CONVISO® SMART provides bright future for sugar beet
England’s sugar beet growers have until 8th October to return their seed order forms for the 2021 crop and importantly, they must use this form to declare their area of CONVISO® SMART sugar beet.
With the Covid lockdown denying interested growers the opportunity to visit one of the four Conviso Smart demonstration crops that breeder KWS had organised, Farmers Guardian visited the grower for the Newark factory area to learn more about what the technology has to offer.
Alistair Bowring’s satisfaction with his crop of CONVISO® SMART sugar beet is evident from the moment you walk into the field, and with good reason.
It’s the best crop of sugar beet we have grown in many years, if not ever.
“It’s the best crop of sugar beet we have grown in many years, if not ever. Not only does it look great with full establishment across the field and excellent weed control, but control of weed beet has been such that it has completely opened our farm to sugar beet once again,” he says.
Such high praise does not come lightly, but it reflects the contribution Mr Bowring has attached to the CONVISO® SMART system in ensuring he can continue growing sugar beet at Assarts Farm, Warsop, Nottinghamshire.
In a season when many crops have been affected by either drought or virus, or both, Mr Bowring remains enthusiastic about sugar beet and its future. “We can live with virus, but not weed beet,” he says. “The all-round weed control delivered by CONVISO® ONE has been outstanding,” he adds.
For the past two years, Mr Bowring has being contemplating dropping sugar beet from the rotation, partly because of the burden of controlling weed beet in crop, but also because of the negative effects of tackling weed beet in the following crop. In some years, carrots follow sugar beet at Assarts Farm, but spraying for weed beet can check growth.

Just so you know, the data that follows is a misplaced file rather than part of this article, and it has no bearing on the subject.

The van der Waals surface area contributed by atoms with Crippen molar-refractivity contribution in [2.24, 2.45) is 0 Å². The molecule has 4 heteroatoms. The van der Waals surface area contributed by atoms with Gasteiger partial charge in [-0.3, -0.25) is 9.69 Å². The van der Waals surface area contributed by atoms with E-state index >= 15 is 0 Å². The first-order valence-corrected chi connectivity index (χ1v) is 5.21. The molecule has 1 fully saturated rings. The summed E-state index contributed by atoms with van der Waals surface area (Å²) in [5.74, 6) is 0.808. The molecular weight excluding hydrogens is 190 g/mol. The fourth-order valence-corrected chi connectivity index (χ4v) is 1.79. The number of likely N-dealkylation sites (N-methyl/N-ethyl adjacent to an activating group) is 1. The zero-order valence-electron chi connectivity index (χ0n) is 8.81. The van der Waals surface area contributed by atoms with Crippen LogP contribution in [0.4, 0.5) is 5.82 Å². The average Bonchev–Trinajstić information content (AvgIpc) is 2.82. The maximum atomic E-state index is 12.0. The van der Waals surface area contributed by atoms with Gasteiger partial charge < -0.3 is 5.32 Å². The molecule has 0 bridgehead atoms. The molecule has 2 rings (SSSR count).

“Sencorex Flow (metribuzin) hammers the carrots, but if we can take the weed beet out in the CONVISO® crop then it could save us having to treat in the carrots which will be a significant boost.”
Ensuring that one form of weed beet is not exchanged for another however, led him to take the stewardship obligations seriously. From a 10-hectare field drilled in mid-March that then suffered two frosts he reckons to have pulled no more than 20 bolters. “We took bolter management seriously as we don’t want to find ourselves in the same position again in a few years’ time. All bolters were removed and burned.”
Improving control of weed beet may have been what captured his attention, but the simplicity of the CONVISO® system and the performance of the CONVISO® ONE (foramsulfuron + thiencarbazone) herbicide have since persuaded Mr Bowring that it warrants greater consideration.
“We’ve never had sugar beet looking this clean. All 44 hectares of the crop in 2021 will be CONVISO® SMART. Based on this season we will use a pre-emergence herbicide with CONVISO® ONE applied when the fat-hen reaches four true leaves,” he says.
“The overall performance of the CONVISO® ONE herbicide has been impressive, especially the residual element. It offered partial control of volunteer potatoes, but a follow-up application of Dow Shield (clopyralid) was required to achieve full control.”
Herbicide timing was a consideration given the desire to control both weed beet and fat-hen, but the results have proved reassuring.
“A split application would have provided reassurance, but a single application has the advantage of being able to time it for maximum effect according to your situation. From a resistance management perspective, a single application at a higher rate is preferable to a two, lower-rate sprays.”
While the crop looks promising, yield remains to be seen. “We have 44.5 hectares to support our contract tonnage of 3,400 tonnes which is equivalent to 76.4t/ha. Looking at how well the crop is doing we are expecting some ‘C beet’ simply based on how much better it looks compared with crops we have grown in the past,” says Mr Bowring.